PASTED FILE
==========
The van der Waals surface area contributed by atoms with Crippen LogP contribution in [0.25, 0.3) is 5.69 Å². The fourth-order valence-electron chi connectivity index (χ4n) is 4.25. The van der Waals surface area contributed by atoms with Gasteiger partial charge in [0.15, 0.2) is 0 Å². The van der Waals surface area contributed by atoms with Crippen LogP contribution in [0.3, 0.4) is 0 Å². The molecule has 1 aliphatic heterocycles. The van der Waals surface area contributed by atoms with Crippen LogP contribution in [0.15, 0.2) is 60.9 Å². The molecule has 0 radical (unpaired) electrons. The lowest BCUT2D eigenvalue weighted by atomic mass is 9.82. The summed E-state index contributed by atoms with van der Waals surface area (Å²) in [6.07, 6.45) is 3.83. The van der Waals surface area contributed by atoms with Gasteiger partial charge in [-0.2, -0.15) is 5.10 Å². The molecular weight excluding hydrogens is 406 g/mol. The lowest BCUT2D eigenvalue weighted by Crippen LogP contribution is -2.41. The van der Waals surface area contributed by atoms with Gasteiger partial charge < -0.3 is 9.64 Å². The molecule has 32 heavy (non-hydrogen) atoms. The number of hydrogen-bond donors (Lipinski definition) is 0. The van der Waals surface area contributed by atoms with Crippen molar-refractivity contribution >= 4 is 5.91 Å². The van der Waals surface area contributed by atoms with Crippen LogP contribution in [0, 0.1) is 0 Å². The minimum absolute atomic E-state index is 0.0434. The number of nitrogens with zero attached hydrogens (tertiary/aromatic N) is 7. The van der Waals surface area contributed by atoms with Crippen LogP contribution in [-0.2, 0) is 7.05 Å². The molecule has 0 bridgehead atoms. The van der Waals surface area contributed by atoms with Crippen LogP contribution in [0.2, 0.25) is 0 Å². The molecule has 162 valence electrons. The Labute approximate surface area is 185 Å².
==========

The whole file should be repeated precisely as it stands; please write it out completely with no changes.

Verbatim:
The van der Waals surface area contributed by atoms with Crippen LogP contribution in [0.25, 0.3) is 5.69 Å². The fourth-order valence-electron chi connectivity index (χ4n) is 4.25. The van der Waals surface area contributed by atoms with Gasteiger partial charge in [0.15, 0.2) is 0 Å². The van der Waals surface area contributed by atoms with Crippen LogP contribution in [0.3, 0.4) is 0 Å². The molecule has 1 aliphatic heterocycles. The van der Waals surface area contributed by atoms with Crippen LogP contribution in [0.15, 0.2) is 60.9 Å². The molecule has 0 radical (unpaired) electrons. The lowest BCUT2D eigenvalue weighted by atomic mass is 9.82. The summed E-state index contributed by atoms with van der Waals surface area (Å²) in [6.07, 6.45) is 3.83. The van der Waals surface area contributed by atoms with Gasteiger partial charge in [-0.2, -0.15) is 5.10 Å². The molecular weight excluding hydrogens is 406 g/mol. The lowest BCUT2D eigenvalue weighted by Crippen LogP contribution is -2.41. The van der Waals surface area contributed by atoms with Gasteiger partial charge < -0.3 is 9.64 Å². The molecule has 32 heavy (non-hydrogen) atoms. The number of hydrogen-bond donors (Lipinski definition) is 0. The van der Waals surface area contributed by atoms with Crippen molar-refractivity contribution >= 4 is 5.91 Å². The van der Waals surface area contributed by atoms with Crippen LogP contribution in [0, 0.1) is 0 Å². The minimum absolute atomic E-state index is 0.0434. The number of nitrogens with zero attached hydrogens (tertiary/aromatic N) is 7. The van der Waals surface area contributed by atoms with Crippen LogP contribution in [-0.2, 0) is 7.05 Å². The molecule has 0 bridgehead atoms. The van der Waals surface area contributed by atoms with Crippen LogP contribution in [0.2, 0.25) is 0 Å². The molecule has 162 valence electrons. The Labute approximate surface area is 185 Å².